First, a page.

Flyers, Pens trade verbal shots

Posted: April 06, 2012

CANONSBURG, Pa. – Philadelphia's favorite hockey player has had quite a week. With up to eight games against the Flyers, things should be just as interesting for Sidney Crosby over the next couple weeks.

On Monday, former coach turned commentator Mike Milbury went on WIP radio and trashed him for being a dirty player and a whiner. On Tuesday, Milbury apologized.

Then Flyers assistant coach Craig Berube, who made an NHL career out of punching men in the face, called Crosby and teammate Evgeni Malkin "the two dirtiest players on their hockey team."

On Thursday night, New York Rangers coach John Tortorella lashed out, referring to Crosby and Malkin as the "two whining stars" of "one of the most arrogant organizations in the league."

You don't need a calendar to know the playoffs are about to start. You can tell by the gamesmanship emanating from coaches and players.

"I vaguely have an idea of what he said," Crosby said Friday, referring specifically to Tortorella's comments. "I'm sure he'll apologize today about it and everything will be forgotten."

If the Penguins go on to face the Rangers in the playoffs, Tortorella's comments will be anything but forgotten. This is the stuff that hockey grudges and tabloid headlines are made from. For now, though, the attention will shift to the pre-existing bad blood between the Flyers and Penguins.

One week after Flyers coach Peter Laviolette broke a stick over the glass separating the teams' benches, the Penguins will host the Flyers Saturday in a friendly little exhibition. The real fun begins when the playoffs open next week.

"I don't know when this all started," Crosby said, "if this is part of the new tactics heading into the playoffs, but it's garbage. The game is played on the ice. You get all this stuff going on, it's nonsense. If they want to do it, great, but I'm not going to waste my time answering questions about it. It's getting pretty old."

It really is astonishing when you think about it. The NFL just carpet-bombed the New Orleans Saints for targeting players in an effort to injure them. That scandal took another turn when a damning audiotape surfaced of Saints defensive coordinator Gregg Williams giving a despicable pregame speech.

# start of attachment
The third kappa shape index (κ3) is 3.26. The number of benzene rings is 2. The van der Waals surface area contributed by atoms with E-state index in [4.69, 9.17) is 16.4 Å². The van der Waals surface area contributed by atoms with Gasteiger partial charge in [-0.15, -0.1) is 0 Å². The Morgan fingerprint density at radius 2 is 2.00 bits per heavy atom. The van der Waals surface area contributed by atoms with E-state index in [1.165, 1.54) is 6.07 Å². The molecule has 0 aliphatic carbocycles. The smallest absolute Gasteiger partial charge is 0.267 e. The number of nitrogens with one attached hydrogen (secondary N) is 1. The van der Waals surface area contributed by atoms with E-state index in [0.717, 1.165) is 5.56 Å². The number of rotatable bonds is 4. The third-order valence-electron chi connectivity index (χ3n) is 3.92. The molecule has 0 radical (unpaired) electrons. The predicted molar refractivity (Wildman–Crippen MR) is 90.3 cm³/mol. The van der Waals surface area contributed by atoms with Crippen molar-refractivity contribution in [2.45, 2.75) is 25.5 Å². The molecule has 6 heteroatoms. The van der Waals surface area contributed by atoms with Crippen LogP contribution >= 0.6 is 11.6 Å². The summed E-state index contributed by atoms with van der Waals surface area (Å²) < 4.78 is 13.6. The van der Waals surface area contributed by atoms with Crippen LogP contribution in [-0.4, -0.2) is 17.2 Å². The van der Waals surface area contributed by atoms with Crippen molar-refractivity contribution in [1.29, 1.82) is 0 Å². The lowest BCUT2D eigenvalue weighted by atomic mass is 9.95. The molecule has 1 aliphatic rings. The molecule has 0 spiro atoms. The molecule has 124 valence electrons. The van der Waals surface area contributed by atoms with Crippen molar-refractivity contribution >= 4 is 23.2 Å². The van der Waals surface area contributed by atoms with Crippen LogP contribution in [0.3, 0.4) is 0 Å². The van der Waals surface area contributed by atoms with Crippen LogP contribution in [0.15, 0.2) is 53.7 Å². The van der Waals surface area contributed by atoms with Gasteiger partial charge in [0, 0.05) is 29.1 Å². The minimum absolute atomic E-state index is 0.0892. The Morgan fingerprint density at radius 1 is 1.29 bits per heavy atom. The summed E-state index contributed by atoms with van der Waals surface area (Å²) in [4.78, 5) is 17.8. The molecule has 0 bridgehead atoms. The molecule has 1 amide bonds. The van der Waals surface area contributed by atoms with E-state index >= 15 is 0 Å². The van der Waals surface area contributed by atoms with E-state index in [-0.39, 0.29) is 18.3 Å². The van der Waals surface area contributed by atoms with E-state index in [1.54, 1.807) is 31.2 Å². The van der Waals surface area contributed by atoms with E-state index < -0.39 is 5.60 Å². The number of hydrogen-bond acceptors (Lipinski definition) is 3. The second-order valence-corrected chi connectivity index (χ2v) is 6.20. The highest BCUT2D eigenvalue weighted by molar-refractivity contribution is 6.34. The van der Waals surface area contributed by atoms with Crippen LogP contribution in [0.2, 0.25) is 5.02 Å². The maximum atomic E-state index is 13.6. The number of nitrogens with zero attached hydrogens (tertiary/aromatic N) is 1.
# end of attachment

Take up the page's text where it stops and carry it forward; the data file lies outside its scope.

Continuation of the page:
Meanwhile, NHL coaches and players are openly accusing each other of doing the very same thing. Of course, they're also all pretty much doing the very same thing. There may be no smoking audiotape, but certain players know when they're tapped to go over the boards that their role is to harm someone.

That's why Laviolette went off last week when Penguins coach Dan Bylsma put his, er, physical players on the ice in the waning moments of a Flyers win. Laviolette called Bylsma "gutless" after Penguins forward Joe Vitale leveled Danny Briere with an open-ice check. Briere has said the hit was clean but also that he believed there was an intent to injure.

"I feel bad if they feel that way," Vitale said. "I've never been a player like that. I play hard. I play every shift like it's my last. I had no idea it was Briere. I just saw a white jersey coming at me."

Through the miracle of special hockey glasses, every controversial play can be seen differently, depending upon your loyalties. Flyers fans think Crosby dove when Brayden Schenn cross-checked him from behind a few minutes before the Briere hit. Penguins fans see a rookie blindsiding a marquee player who has been plagued by concussions.

"Gutless" is in the eye of the beholder.

Rangers fans think Brooks Orpik tried to hurt Rangers center Derek Stephan Thursday night. Pens fans see an accident of timing, as Stephan tried to avoid a clean hit. Oh, and they remember every similar hit ever delivered by a Ranger. Or a Flyer, for that matter.

The truth is, they all do it. And frankly, it's kind of foolish for Tortorella or Berube or Laviolette to criticize Crosby and the Penguins for whining by whining so publicly themselves.

"It's coming out of Philly, which it's come out of for seven years, since I've played in the league," Crosby said. "I'll be the first one to admit that, in my first couple years, I was pretty hard on the refs. I've come a long way since then. To get those kinds of remarks is uncalled for and not warranted. I don't really know what I can say. I'm not going to sit here and defend myself for something that's not going on."

Crosby said he learned that "it's a waste of energy" to complain to referees who aren't going to change their calls, anyway. It is a lesson coaches like Tortorella may come to learn as well.

Contact Phil Sheridan at 215-854-2844,, or on Twitter @Sheridanscribe. Read his blog, "Philabuster," at Read his columns at


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